Azerbaijan has not been disclosing its military death toll. But the government said Saturday that 14 civilians were killed in Ganja, Azerbaijan’s second-largest city, in an overnight missile attack by Armenia.
Officials say that more than half the people of Nagorno-Karabakh have fled their homes, though the martial law currently in effect bars men of military age from leaving the territory. Those who stayed behind include women who want to be close to their husbands, sons and fathers sent to the front lines. The coronavirus is far down the list of people’s worries, even though international aid organizations warn that cramped bomb shelters are spreading infection.
Alyona Shakhramanyan, 33, and her neighbors from the fifth floor of an apartment building in Shusha, the hilltop town, moved three weeks ago into a section of their dirt-floor basement. They fashioned a door out of a sheet of corrugated plastic and taped cardboard over the openings in the concrete walls. One of the women is sick — a cold, they say, that she caught because of the drafty air.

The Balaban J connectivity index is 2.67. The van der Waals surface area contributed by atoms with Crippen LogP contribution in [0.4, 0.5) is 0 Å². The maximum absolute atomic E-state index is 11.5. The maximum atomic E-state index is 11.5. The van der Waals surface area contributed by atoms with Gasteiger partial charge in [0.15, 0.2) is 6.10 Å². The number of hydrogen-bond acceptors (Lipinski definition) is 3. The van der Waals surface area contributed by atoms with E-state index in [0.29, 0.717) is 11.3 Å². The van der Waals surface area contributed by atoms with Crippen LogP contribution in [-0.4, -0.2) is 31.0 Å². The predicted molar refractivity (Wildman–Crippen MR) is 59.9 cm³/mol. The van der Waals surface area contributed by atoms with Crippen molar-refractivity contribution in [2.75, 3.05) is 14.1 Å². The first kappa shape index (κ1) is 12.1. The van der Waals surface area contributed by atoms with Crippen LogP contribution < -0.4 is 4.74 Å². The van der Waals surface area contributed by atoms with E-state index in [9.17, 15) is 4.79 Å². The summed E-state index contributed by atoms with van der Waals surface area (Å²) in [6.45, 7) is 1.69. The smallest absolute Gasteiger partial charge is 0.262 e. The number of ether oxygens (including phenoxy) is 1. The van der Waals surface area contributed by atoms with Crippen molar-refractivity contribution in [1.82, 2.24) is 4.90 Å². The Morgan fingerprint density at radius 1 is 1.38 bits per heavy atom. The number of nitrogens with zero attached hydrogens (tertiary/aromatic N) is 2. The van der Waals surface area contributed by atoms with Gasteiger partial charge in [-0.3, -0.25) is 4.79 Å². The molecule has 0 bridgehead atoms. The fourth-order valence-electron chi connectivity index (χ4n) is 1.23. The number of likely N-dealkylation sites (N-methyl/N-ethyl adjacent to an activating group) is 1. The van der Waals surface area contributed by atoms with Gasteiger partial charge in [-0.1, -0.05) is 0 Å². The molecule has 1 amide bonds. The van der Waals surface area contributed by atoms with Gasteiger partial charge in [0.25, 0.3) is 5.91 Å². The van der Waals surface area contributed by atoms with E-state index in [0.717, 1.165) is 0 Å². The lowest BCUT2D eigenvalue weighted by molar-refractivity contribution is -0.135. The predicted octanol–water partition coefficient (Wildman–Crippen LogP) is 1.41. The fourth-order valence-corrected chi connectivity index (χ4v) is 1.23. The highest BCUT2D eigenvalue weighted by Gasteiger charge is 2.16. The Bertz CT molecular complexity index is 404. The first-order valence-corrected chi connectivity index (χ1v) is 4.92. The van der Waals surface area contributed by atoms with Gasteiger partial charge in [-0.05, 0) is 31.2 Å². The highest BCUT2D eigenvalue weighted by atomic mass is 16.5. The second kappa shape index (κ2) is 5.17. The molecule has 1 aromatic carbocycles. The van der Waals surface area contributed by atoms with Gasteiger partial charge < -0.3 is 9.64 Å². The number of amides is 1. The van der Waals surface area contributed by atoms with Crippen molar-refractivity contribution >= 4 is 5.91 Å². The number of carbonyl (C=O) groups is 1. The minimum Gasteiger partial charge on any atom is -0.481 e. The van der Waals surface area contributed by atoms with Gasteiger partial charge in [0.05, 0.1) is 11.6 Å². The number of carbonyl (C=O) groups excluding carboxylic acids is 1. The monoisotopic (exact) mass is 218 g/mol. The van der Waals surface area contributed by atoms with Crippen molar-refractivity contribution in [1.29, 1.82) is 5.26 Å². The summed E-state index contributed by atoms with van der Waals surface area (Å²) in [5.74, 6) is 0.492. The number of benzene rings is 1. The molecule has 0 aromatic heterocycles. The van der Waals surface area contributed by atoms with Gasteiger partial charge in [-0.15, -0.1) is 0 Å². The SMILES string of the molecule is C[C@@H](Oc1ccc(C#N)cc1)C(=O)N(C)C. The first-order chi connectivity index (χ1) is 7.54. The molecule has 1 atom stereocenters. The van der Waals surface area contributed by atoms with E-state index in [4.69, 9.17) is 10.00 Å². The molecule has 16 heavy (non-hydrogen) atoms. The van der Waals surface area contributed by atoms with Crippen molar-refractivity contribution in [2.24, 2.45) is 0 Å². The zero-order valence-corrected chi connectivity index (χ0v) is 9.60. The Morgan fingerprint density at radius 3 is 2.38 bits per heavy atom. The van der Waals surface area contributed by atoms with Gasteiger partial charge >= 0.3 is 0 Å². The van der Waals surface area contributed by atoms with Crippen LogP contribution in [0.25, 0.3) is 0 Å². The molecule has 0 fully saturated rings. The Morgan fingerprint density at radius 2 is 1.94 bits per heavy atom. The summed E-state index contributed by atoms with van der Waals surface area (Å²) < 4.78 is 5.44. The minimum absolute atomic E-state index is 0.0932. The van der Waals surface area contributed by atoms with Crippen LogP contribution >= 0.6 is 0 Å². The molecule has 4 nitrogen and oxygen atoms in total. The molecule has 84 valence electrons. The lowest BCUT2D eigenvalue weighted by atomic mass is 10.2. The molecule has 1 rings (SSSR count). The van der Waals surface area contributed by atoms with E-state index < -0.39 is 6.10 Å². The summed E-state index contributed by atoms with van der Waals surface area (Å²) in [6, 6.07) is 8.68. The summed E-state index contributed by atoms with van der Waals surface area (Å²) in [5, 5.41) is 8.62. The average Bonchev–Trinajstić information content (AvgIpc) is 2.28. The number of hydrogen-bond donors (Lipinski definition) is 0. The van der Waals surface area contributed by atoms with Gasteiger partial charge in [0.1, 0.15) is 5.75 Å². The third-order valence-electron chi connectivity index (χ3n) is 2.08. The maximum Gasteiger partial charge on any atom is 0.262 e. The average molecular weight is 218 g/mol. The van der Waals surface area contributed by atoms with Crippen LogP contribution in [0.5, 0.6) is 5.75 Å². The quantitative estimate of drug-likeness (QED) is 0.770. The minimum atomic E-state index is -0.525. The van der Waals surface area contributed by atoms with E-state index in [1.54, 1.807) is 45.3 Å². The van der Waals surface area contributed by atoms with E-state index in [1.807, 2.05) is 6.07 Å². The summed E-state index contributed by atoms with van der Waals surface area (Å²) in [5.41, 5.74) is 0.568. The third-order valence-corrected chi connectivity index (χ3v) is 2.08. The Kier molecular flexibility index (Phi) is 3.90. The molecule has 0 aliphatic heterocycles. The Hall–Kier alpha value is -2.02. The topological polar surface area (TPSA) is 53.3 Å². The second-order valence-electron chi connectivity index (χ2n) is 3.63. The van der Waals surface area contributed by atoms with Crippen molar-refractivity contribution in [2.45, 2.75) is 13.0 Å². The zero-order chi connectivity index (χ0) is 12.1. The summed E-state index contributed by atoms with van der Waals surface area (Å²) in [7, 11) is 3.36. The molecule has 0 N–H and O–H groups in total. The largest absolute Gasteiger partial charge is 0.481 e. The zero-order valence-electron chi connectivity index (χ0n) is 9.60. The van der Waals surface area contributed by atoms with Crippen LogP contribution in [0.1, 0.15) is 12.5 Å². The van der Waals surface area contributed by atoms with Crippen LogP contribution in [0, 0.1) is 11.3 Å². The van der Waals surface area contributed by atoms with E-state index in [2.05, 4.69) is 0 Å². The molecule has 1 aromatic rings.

Ms. Shakhramanyan’s brother, who, like her husband, is at the front, has not been answering his phone. When she went outside to do laundry the previous day, she was frightened by the buzz of a drone. Rocket artillery hit the nearby Holy Savior Cathedral twice earlier this month, and the paving stones outside it were still stained with the blood of a Russian journalist critically injured in the second strike.
“No one helps us here,” Ms. Shakhramanyan said. “We are on our own.”
At the military cemetery in Stepanakert, the resting place of fighters who died in the 1990s, the authorities removed a retaining wall and dug into a hillside to make way for the new casualties. Amid the artificial-flower wreaths and simple grave sites on the freshly graded, rocky dirt, a man whose brother was gone spread his arms in grief.
“These are fresh — our guys,” he cried, his voice trailing off. “What is there to say?”